I don't think there can be many novelists who are more emotionally and intellectually focussed, have as fierce and consistent a moral outlook, possess a greater ability to handle big themes and demonstrate the eloquence to do them justice as Robert Lipscombe. Hailed at the outset of his writing career as an outstanding new novelist whose first novel was compared with John Fowles and The Magus, his subsequent career has illustrated perfectly the plight of the writer who dares to attempt more than his publishers are prepared to allow. He has started the process of publishing all his novels rejected by commercial publishers and two, reviewed below, have appeared already. However, this process has lately metamorphosed into a form which harks back to an earlier mode of publication which Dickens might have approved of - the novel as newspaper.
A novel in a Newspaper. Latest incarnation of The English Project
After the war, an author, Robert Clare, is invited by 'Interested Parties' to explore the writing of a man as yet unnamed. Clare embarks on a quest which leads him out from Canterbury to Berlin and far beyond. He stumbles on secrets, frightening, occult, which lead him into strange areas and bring him at last into a metaphysical enlightenment of self-knowledge and infinite possibility. And he finds a guide, a companion, a sort of Everyman figure, Hugo Thayer. He is a character of great importance in Lipscombe's moral universe and appears again in The English Project.
This is an ambitious, sometimes difficult book, dramatic and page-turning and leading us into areas beyond normal reality to places of metaphysical discussion and insight. In those qualities, it is a precursor to Lipscombe's other presently available books.
Cometh the Day, his second novel, takes us to Russia in 1991. The August Putsch has failed, the Soviet Union is falling apart and gangsterism is thriving. Two party apparatchiks, Irene P and Mstivlav Dimitriev, have to look elsewhere if they are to survive in this uncharted new world. They devise a plan to raid the Tomb of Authors, an archive of purged Russian writers and use them in a great scam. But though the writers are dead and their manuscripts can be burned, their work lives on, with revelations which can kill.
Dimitriev comes to England where more characters become involved, including some we have met before, notably Hugo Thayer. Once again, the story involves a debate about conduct, morality and worth, possible more teasingly that in the other novels, but there is also a narrative to be worked out and desperate revelations to follow.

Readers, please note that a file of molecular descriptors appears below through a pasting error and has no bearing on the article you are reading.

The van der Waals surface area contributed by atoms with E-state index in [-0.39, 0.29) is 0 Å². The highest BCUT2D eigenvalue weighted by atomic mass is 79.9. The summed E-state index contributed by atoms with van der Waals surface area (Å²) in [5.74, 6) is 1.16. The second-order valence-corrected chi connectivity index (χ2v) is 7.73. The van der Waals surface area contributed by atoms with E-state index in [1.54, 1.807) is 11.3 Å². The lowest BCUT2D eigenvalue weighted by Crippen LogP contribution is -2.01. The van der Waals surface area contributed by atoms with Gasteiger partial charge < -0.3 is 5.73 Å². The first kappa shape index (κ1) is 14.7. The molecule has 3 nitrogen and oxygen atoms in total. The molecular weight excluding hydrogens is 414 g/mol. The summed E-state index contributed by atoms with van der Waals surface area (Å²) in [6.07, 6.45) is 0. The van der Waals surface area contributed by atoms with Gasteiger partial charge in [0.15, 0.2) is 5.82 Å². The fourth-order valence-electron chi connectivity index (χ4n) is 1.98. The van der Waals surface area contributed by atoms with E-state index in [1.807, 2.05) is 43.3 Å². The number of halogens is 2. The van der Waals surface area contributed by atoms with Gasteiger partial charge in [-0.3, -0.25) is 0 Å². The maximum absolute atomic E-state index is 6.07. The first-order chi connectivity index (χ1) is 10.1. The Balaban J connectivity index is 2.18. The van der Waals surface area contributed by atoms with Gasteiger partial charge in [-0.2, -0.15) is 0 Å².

The English Project is undoubtedly his most ambitious and perhaps most deeply felt novel to date, with an excoriating view of the society we live in. This time, Hugo Thayer is present at the start. He is in court and a harsh judge is depriving him of custody of his son. And more: this judge, along with the evil pair Pisle and Gisle, is pushing Thayer to even more savage extremes, depriving him of a voice, of any rights, leaving him a vestige of a human being and despatching him to everlasting frustration. This is indeed a vision of Hell. But the judge is absorbed into The College, a skewed (or is it?) view of a suffocating Establishment, an ever-present conspiracy, and Hugo becomes his case study. But the judge has changed: he wants to absorb Thayer himself in to The College. He offers a sort of Faustian pact. Now begins a stunning debate, treading many paths and exploring many levels.
The books are not for skimming. Lipscombe can work at rarefied levels. But you must persevere. You'll be made to think. But you'll also be well rewarded. Very soon you'll find yourself swept along by his depiction of memorable characters, profound and urgent themes, a unique, resonant style and, underlying everything, fierce sincerity and clear, unclouded intellect.
The Salamander Tree will appear later on Kindle. It can be bought secondhand through Amazon Marketplace. Cometh the Hour and The English Project are available on Kindle.
To buy the novel, go to Facebook: Robert Lipscombe newspaper novel.